Hallmark Review: Help For The Holidays (2012, dir. Bradford May)


What we have here is a story about an elf at the North Pole who becomes disillusioned with her job. She feels that there must be more out there. She has lost some of the Christmas spirit because she’s always making toys, but never really gets to see the lives she touches. Santa takes notice and decides to send her on a mission. There is a family who runs a Christmas store. They too have begun to loose the Christmas spirit. They are so tied up with the business that they are neglecting their children and look forward to Christmas being over. Santa sends her in to be a nanny for the kids and help them rediscover the Christmas spirit. She helps them to see that they are missing experiencing Christmas themselves by spending it with their children. She also helps them to see the lives they touch through their business that helps other people to celebrate Christmas. In the process, discovering the importance of her work at the North Pole. However, she also meets the uncle of the family who also tries to help people during Christmas, but in a little different way. The uncle and the family are a little on the outs, but she helps to bridge the gap so they can reconnect. She also falls in love with him even though that was against the rules. But since Santa isn’t a bad guy, he of course gives her the choice to become human. Although her passion for the work she does at the North Pole has been rekindled, she decides to become human. She can continue to help people have a Merry Christmas with the uncle whom she has fallen for. In the end, we see the newly extended family under the tree at Christmas as Santa looks on from the North Pole. The end.

Well, that’s not quite how it goes. That would’ve been nice. Instead, add more cliched writing and demonizing of the parents to that story, with less of the Christmas spirit stuff.


This is our elf Christine played by Summer Glau. She is not really disillusioned with her work, but kind of feeling cabin fever for lack of a better term. We get a brief scene to make sure we know the kids of the family aren’t happy, the parents have systematized “traditions”, and that their uncle disapproves. Then Santa sends her on her mission under the name of Christine Prancer.


Of course she gets hired immediately which is good. Unrealistic, but it would have felt like the movie stalling by not keeping things moving along. She encounters the parents issues with Christmas because as the mother puts it, they are “kneecap deep in it”. Understandable, but this won’t ultimately lead to any kind of discovery about taking some pride and enjoyment in what they are doing during Christmas to help people celebrate. They will just say they are going to cut back at work, have some of the employees do some of it, and spend more time with kids. The employee part certainly came as a surprise since everything leading up to that made me think the two parents ran the entire operation themselves.


Then we find out about the origin of the store. It was a family thing they used to do that ultimately expanded into a business. Again, this movie doesn’t do anything with this. They just have them cut back on work hours and spend more time with the kids.


Now the film starts to hit its stride so to speak. She starts to warm up to the uncle who certainly has the Christmas spirit. She starts to clash with the parents. Sometimes because she does sort of overstep her boundaries such as when she and the uncle decorate the home tree which the mother clearly wants to hold onto as a family thing. She feels that her trust has been violated, which it has. They also sneak in a line that hints that they only decorate the tree because they own a Christmas store, but they really don’t do anything with that. And of course she becomes good friends with the children. It ends the way I said, but not with a Christmas spirit thing really going on. Basically, the parents just reconnect with their kids at Christmas time.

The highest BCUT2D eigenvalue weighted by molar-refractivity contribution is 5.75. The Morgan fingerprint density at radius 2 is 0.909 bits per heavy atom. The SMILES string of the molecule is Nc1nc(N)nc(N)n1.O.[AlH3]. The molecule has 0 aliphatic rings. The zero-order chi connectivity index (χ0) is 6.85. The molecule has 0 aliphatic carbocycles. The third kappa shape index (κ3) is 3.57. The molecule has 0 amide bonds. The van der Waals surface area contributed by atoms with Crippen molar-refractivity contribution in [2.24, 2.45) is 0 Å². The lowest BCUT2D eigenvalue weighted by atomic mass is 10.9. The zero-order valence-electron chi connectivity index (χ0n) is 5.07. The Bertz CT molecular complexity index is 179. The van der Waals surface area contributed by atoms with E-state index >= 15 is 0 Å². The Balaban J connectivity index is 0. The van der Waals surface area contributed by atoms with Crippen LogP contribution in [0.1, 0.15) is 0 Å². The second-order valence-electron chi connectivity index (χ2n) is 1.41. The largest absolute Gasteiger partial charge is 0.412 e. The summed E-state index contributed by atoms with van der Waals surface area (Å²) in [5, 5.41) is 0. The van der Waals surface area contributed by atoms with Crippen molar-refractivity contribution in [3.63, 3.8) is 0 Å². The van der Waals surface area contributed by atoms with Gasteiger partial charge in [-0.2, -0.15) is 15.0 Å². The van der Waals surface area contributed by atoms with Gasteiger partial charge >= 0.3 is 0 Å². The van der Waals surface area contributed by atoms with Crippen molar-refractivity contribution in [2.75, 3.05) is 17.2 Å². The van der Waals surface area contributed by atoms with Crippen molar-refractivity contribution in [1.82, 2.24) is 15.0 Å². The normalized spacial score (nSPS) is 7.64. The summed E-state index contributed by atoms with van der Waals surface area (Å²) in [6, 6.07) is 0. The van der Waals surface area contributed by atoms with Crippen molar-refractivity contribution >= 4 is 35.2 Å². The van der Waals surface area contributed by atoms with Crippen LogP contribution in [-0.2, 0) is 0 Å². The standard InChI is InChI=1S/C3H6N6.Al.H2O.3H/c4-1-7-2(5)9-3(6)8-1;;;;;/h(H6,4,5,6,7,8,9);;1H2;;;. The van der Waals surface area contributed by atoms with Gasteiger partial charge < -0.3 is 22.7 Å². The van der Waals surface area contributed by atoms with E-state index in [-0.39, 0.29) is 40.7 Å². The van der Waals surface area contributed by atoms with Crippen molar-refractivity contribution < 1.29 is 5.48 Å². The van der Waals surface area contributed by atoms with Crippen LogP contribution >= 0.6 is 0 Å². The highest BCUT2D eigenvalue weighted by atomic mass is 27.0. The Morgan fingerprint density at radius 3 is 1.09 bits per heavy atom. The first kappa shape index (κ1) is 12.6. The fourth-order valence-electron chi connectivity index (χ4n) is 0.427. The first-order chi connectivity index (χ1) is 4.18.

It’s all nice and everything, but it’s not really a Christmas story. October Kiss is almost the same thing and takes place at Halloween. There’s really not much of a Christmas spirit rediscovery here. It’s a nanny brings a family together and finds love at the same time story that happens to take place with Christmas characters during the Christmas season. Nothing really wrong with that, but it is cliched and falls back on the old demonize the parents who work thing. The story afforded them the opportunity to bring the Christmas spirit into the story and instead of demonize, help the parents to step back and reevaluate the work they do in a new and more meaningful light.


The acting is fine all around, but I particularly liked Steve Larkin as Santa.

Nothing bad here, but it is nothing special when it could have been. It feels like a missed opportunity.

2 responses to “Hallmark Review: Help For The Holidays (2012, dir. Bradford May)

  1. I totally disagree with this review. “Help for the Holidays” was, by far, the best of the Hallmark and Lifetime Holiday movies that I saw last year. summer Glau was at her best and the child actors were both quite good. Ignore this review. I think it was written by Scrooge.

    Liked by 1 person

    • I’m glad you enjoyed the movie.

      It’s been awhile since I watched it and wrote about it, but I don’t remember it being bad. What I recall is that it set itself up to be able to do something deeper with the material which would have made it feel more meaningful and tied to Christmas, but didn’t for some reason. That’s all. I wouldn’t steer people away from it. It’s just not one that I would put on a list to recommend to people.


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